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The Beautifully Violent Combat of ‘Ghost of Tsushima’

The new PS4 title out Friday is stunning to look at, gory as hell, and unlike any other game out there

Sucker Punch Productions/Ringer illustration

“I heard of your exploits. Your methods were brutal, and without honor.” —Lord Shimamura

“I did what I had to.” —Lord Sakai

Hagakure was written nearly 300 years ago by Yamamoto Tsunetomo, a man who catalogued teachings about the samurai passed down to him from his daimyo, Nabeshima Mitsushige. It was written during a time when samurai like Tsunetomo weren’t allowed to duel or kill or be “samurai” in the traditional sense, and so grappled with the position the warrior-class held in the absence of war. What did it mean to be a samurai? How were they to conduct themselves? To answer these tough questions, the book offers helpful koans like “knowing the way is to know your own faults.” However, the book is crystal clear on assassinations, trickery, and general ninja stuff—it is cowardly, and beneath the samurai.

Ghost of Tsushima, the new PlayStation 4 game out Friday that takes place during the Mongol invasion of Japan in the late 1200s, begins with this way of life drawing its seemingly final breaths on a bloody, briney beach. You are the noble Jin Sakai, nephew of the revered Lord Shimura, ready to face down the odds with all of Tsushima looking at the straightened backs of you and your fellow samurai. The Mongols advance in overwhelming numbers from the sea, from the West, and bring with them all the cruelties and vagaries of the modern era: An affecting scene in the early moments of the game shows your fiercest champion lose horribly before the fight even begins for his antiquated ideals surrounding decorum and forthrightness. Seeking single combat, he approaches the enemy camp and calls out his opponent—then he’s doused in wine and burned alive. The Mongols laugh, and then they rout your honorable, valiant forces.

This tension between what’s noble and what is effective is established early on in Ghost. As you work tirelessly to take back Tsushima Island from the invading Mongol forces, you’ll have the option of going into missions either stealthily and with caution, or with your sword raised above your head literally screaming “WHO WILL FACE ME FIRST?!?” The latter is called the “standoff” tactic, and although Ghost is essentially a story about a broken samurai learning to wage asymmetrical warfare, I cannot stop using it to step out into the open and face large groups of enemies head-on.

Like with 2019’s Sekiro, the platforming and stealth elements hardly feel as agonized over as the hand-to-hand combat in Ghost. The fighting is brutal, gory, and animation-heavy, but unlike Sekiro, deflecting an enemy’s attack doesn’t feel like rolling the dice. You won’t survive without the composure to discern whether an attack is blockable, and to remember where that attack will leave your opponent open next. An enemy’s “guard” bar is still more important than their health, and thus the biggest, hardest fights are still won through a measured combination of skill and unabating, decisive action. It’s just that it’s not a painstaking skill and the ultimate outcome doesn’t lean so much on luck. Also, the fighting animations are much more eye-catching.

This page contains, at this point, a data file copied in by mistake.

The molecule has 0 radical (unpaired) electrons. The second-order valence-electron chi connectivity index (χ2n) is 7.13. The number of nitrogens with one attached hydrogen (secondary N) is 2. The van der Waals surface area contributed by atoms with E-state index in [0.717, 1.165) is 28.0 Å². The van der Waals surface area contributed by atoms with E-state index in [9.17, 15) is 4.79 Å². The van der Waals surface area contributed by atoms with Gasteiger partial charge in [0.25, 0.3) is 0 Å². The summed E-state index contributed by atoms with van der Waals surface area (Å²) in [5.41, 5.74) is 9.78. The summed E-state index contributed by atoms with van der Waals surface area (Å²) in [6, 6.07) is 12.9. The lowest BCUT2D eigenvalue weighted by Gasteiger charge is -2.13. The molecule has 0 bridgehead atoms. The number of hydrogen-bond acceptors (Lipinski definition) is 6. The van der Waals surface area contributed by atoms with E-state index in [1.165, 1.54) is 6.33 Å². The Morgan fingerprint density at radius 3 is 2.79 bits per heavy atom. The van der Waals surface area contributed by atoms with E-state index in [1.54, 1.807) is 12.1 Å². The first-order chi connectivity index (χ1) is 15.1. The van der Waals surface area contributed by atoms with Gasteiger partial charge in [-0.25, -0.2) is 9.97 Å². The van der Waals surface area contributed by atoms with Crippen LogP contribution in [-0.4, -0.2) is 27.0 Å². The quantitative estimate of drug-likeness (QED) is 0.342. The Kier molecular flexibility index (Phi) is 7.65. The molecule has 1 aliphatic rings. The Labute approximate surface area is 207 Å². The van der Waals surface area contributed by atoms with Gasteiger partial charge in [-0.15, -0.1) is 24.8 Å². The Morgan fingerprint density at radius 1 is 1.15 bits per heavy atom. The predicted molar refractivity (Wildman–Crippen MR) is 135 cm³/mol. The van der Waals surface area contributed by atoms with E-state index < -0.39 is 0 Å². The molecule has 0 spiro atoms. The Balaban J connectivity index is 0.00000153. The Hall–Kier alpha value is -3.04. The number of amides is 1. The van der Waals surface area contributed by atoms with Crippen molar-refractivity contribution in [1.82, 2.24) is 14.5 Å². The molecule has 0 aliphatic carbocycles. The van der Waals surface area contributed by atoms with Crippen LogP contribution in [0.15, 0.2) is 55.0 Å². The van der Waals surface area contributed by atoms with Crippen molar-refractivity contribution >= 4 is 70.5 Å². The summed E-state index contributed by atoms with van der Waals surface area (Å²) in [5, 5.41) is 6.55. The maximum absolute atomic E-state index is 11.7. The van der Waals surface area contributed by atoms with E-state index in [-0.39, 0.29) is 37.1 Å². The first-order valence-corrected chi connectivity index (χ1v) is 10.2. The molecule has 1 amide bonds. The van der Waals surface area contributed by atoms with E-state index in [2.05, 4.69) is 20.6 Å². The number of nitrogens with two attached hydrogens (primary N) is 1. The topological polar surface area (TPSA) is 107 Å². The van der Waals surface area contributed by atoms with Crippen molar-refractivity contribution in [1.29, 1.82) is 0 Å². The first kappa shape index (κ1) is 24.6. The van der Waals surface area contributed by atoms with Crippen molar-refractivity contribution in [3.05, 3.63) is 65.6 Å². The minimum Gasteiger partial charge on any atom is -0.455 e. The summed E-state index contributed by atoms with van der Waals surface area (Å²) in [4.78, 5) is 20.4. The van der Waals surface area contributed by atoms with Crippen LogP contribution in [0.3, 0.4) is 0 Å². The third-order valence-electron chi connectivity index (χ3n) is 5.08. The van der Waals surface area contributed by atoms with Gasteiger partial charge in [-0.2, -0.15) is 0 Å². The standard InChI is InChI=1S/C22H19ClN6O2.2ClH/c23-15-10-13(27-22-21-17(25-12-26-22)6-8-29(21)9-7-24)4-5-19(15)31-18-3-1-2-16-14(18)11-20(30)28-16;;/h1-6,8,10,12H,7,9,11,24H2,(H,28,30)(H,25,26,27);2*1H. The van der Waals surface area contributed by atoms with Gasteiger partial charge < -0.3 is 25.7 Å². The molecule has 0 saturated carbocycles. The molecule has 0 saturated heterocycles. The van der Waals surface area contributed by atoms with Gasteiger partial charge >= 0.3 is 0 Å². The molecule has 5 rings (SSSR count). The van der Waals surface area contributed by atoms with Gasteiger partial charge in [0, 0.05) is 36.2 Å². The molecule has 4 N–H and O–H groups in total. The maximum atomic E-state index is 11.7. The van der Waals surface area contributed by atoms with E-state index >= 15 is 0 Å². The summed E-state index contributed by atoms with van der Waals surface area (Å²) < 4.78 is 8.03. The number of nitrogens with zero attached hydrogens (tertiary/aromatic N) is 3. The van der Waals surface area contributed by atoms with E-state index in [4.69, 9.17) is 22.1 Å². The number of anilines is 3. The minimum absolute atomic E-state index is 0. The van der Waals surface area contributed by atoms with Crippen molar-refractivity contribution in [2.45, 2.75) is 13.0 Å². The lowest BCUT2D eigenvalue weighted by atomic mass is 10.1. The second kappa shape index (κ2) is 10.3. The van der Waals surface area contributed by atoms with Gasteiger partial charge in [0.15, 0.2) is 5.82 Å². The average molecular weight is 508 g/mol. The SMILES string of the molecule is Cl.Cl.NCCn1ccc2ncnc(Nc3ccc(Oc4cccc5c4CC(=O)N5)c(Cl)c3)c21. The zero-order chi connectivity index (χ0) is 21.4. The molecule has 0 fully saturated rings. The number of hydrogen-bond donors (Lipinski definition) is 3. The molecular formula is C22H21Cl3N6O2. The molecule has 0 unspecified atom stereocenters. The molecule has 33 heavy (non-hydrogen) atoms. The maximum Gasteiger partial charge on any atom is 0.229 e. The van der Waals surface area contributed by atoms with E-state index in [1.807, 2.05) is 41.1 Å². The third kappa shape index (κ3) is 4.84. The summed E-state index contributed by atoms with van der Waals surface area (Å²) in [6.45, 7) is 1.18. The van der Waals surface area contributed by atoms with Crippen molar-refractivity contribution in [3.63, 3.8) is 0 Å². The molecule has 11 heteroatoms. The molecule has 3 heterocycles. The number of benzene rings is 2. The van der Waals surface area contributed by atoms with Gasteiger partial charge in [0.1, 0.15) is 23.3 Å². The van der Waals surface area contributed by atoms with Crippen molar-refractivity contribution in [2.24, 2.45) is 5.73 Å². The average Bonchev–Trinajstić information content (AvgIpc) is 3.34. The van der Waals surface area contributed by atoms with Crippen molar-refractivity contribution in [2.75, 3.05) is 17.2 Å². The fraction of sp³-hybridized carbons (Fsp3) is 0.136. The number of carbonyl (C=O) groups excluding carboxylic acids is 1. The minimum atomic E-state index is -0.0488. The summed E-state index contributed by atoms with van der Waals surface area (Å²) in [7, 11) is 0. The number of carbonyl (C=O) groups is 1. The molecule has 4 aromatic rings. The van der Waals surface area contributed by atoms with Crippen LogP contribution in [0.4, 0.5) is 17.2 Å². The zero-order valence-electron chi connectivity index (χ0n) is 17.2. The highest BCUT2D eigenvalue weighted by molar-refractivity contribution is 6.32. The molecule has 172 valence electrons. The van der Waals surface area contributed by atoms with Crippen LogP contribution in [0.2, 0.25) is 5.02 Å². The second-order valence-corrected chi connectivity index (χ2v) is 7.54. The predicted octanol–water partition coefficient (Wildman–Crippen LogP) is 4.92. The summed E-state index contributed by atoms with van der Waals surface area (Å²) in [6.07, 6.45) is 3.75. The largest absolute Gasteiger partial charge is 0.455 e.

There are ultimately four “stances” or styles you can learn with your katana—as of writing I’ve nearly mastered two. The first, your foundation, is Stone Stance. This is the two-handed grip, and the manner in which it’s taught in the game should be familiar if you’ve seen any samurai movie. It’s just dusk, and you, Young Jin, face bruised, are flailing your bokken around wildly at imaginary bullies as fall leaves settle to the ground. Lord Shimura walks up and teaches you first to control your emotions, then to stand your ground, and finally that a samurai always looks their enemy in the eye. Then the two of you watch the sun set.

Much has been made of Ghost’s lush, natural beauty and minimized loading times—these two conspire to make time for the player to experience genuine moments of wonder. The game’s “compass” actually makes up a part of its emotional center—Jin’s late father is “the wind at his back,” and so swiping up on the PS4’s trackpad will summon a gust of wind that will point you in the right direction. The wind causes your surroundings to breathe in the pale moonlight—I may be headed to the beachfront to ambush reinforcements positioned just off the coast, but I can stop for a minute to watch the fields of reeds sway in the breeze, and the fireflies dance off their fingertips.

Though the fights tend to be fraught, gross, and short, Ghost is an astoundingly beautiful game, down to the loot system. You pick flowers and bamboo and yew wood to make your clothes and upgrade your weapons—occasionally a songbird or a fox will cross your path and lead you to a hot spring to increase your maximum health, or a whetstone where you can strengthen your resolve.

I’ve found that no harm comes to you when you follow these guides off the beaten path, but peril is never far. No sooner had I reflected on my inner strife and dried myself off than a Mongol patrol came around the bend. They do have one of those heavies with them—the annoying kind with the giant glaive and the combo chain I can’t quite figure out.

Instead of a standoff, I dart back up the pass and find my way to a cliff jutting out over it. I lie in wait until the heavy rolls by and I drop in to assassinate him first. I killed the other six heads up, though.

I wonder what uncle would think.